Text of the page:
Trump's "America First" energy plan is a losing proposition for industry. Here's why.

Ben N. Ratner

This post was co-authored by Sean Wright.

The same week in June that Apple raised $1 billion through green bonds to invest in clean energy, and Amazon put solar panels on a 1 million-square-foot processing facility, the Trump administration – at the urging of some oil and natural gas producers – proposed a two-year delay of rules limiting emissions of methane and other air pollutants.

It showed how out of step the administration is with leading American brands and global shifts in energy technology – but also that it lacks the leadership that businesses, the engine of our economy, need and deserve.

Pro-business politicians with a long-term vision help industry adapt and adjust to a changing world. They propose policies with an eye toward the future, and consult with the brightest minds to better understand global market trends.

Today, energy trends point away from policies that give polluters free rein and instead toward management that reduces waste, slows climate change and brings us cleaner air. A single presidency doesn’t change this trajectory, or that of a global economy.

But President Trump and the man he picked to lead the U.S. Environmental Protection Agency, Scott Pruitt, are not asking how America’s natural gas industry will operate 5-10-20 years down the line in an increasingly carbon-constrained world.

Instead, they listened to a few industry players eager to cut costs and to maximize profits in the short-term, while shirking their responsibility to help America’s booming natural gas industry stay competitive for decades to come.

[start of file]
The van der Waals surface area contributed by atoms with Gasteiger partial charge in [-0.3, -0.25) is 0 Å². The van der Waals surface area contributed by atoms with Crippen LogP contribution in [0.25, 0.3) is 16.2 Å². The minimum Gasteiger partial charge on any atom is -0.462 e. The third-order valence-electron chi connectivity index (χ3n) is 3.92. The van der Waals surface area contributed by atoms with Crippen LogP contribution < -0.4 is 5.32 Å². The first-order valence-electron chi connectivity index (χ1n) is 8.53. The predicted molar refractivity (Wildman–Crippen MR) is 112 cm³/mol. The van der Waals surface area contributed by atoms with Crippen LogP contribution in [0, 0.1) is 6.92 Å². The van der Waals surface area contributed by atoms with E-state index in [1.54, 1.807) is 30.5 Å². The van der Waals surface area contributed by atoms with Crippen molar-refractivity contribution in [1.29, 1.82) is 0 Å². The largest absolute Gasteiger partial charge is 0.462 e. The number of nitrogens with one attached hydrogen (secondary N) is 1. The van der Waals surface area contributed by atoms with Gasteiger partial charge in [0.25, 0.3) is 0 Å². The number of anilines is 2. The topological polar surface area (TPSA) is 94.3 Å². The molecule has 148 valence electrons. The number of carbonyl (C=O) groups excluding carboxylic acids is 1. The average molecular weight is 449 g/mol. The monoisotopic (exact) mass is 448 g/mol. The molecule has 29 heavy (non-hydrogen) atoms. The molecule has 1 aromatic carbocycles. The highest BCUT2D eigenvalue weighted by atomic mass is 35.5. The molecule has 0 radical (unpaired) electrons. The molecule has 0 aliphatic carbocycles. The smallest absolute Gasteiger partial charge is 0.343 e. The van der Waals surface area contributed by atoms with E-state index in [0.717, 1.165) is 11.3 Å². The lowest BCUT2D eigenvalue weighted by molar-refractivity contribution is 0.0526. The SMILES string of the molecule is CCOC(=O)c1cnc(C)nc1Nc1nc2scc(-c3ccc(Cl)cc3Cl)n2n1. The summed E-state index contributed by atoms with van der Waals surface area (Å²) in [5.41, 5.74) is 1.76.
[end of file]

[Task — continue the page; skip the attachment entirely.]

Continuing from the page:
Investors: We can’t afford climate risks

More than ever before, environmental concerns are factoring into investment decisions, and sometimes even steering them.

Investors with $10 trillion in assets under management have already committed to the Montreal Carbon Pledge, which requires them to reduce the carbon footprint of their portfolios, with an eye toward full decarbonization over time.

62% of investors demanded better climate-risk disclosure from Exxon management.

As part of the shift to assets in lower-emitting companies and industries, investors are also demanding better carbon and methane disclosure along with proactive environmental management.

The recent watershed Exxon vote, for example – in which 62 percent of investors demanded better climate-risk disclosure from Exxon management – showed that carbon risk considerations have hit the mainstream.

Which brings us back to methane emissions and the continuing waste of a natural resource from our oil and natural gas operations.

Trump’s policies could bring everybody down

States such as Colorado show that methane leaks can, in fact, be managed cost-effectively and without harming production – just as investors demand. And yet, politicians in Washington are trying to stymie federal policies that help secure industry’s social license to operate.

It will set up laggards for failure as investors and citizens continue to scrutinize the environmental record of oil and natural gas companies, while ultimately dragging all companies down.

Natural gas has been branded as a cleaner transition fuel to a low-carbon economy, and now the Trump administration’s agenda could be ruining that brand. We think American businesses deserve better.

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